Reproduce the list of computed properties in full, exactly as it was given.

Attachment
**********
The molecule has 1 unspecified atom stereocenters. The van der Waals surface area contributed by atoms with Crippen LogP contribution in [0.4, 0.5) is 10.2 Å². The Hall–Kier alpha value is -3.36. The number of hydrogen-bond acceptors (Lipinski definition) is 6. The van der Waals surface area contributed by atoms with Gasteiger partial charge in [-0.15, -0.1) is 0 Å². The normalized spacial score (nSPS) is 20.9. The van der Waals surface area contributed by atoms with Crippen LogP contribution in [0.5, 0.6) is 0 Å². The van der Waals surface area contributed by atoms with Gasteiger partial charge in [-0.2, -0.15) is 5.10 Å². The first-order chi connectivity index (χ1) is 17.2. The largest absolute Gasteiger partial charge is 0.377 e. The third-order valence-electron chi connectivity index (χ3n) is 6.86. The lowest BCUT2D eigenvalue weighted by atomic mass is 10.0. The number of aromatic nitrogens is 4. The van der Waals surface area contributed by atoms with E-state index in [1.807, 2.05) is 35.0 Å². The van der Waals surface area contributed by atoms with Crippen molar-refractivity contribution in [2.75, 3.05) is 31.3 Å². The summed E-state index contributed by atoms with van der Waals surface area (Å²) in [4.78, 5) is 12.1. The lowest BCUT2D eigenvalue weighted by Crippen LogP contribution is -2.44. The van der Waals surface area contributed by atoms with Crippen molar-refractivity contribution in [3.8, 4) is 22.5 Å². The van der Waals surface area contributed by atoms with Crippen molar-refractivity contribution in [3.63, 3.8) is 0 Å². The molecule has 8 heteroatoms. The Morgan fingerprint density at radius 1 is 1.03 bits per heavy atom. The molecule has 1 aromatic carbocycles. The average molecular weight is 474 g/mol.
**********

The molecule has 1 unspecified atom stereocenters. The van der Waals surface area contributed by atoms with Crippen LogP contribution in [0.4, 0.5) is 10.2 Å². The Hall–Kier alpha value is -3.36. The number of hydrogen-bond acceptors (Lipinski definition) is 6. The van der Waals surface area contributed by atoms with Gasteiger partial charge in [-0.15, -0.1) is 0 Å². The normalized spacial score (nSPS) is 20.9. The van der Waals surface area contributed by atoms with Crippen LogP contribution in [0.5, 0.6) is 0 Å². The van der Waals surface area contributed by atoms with Gasteiger partial charge in [-0.2, -0.15) is 5.10 Å². The first-order chi connectivity index (χ1) is 17.2. The largest absolute Gasteiger partial charge is 0.377 e. The third-order valence-electron chi connectivity index (χ3n) is 6.86. The lowest BCUT2D eigenvalue weighted by atomic mass is 10.0. The number of aromatic nitrogens is 4. The van der Waals surface area contributed by atoms with E-state index in [1.807, 2.05) is 35.0 Å². The van der Waals surface area contributed by atoms with Crippen molar-refractivity contribution in [2.75, 3.05) is 31.3 Å². The summed E-state index contributed by atoms with van der Waals surface area (Å²) in [4.78, 5) is 12.1. The lowest BCUT2D eigenvalue weighted by Crippen LogP contribution is -2.44. The van der Waals surface area contributed by atoms with Crippen molar-refractivity contribution in [3.8, 4) is 22.5 Å². The van der Waals surface area contributed by atoms with Crippen molar-refractivity contribution in [3.63, 3.8) is 0 Å². The molecule has 8 heteroatoms. The Morgan fingerprint density at radius 1 is 1.03 bits per heavy atom. The molecule has 1 aromatic carbocycles. The average molecular weight is 474 g/mol.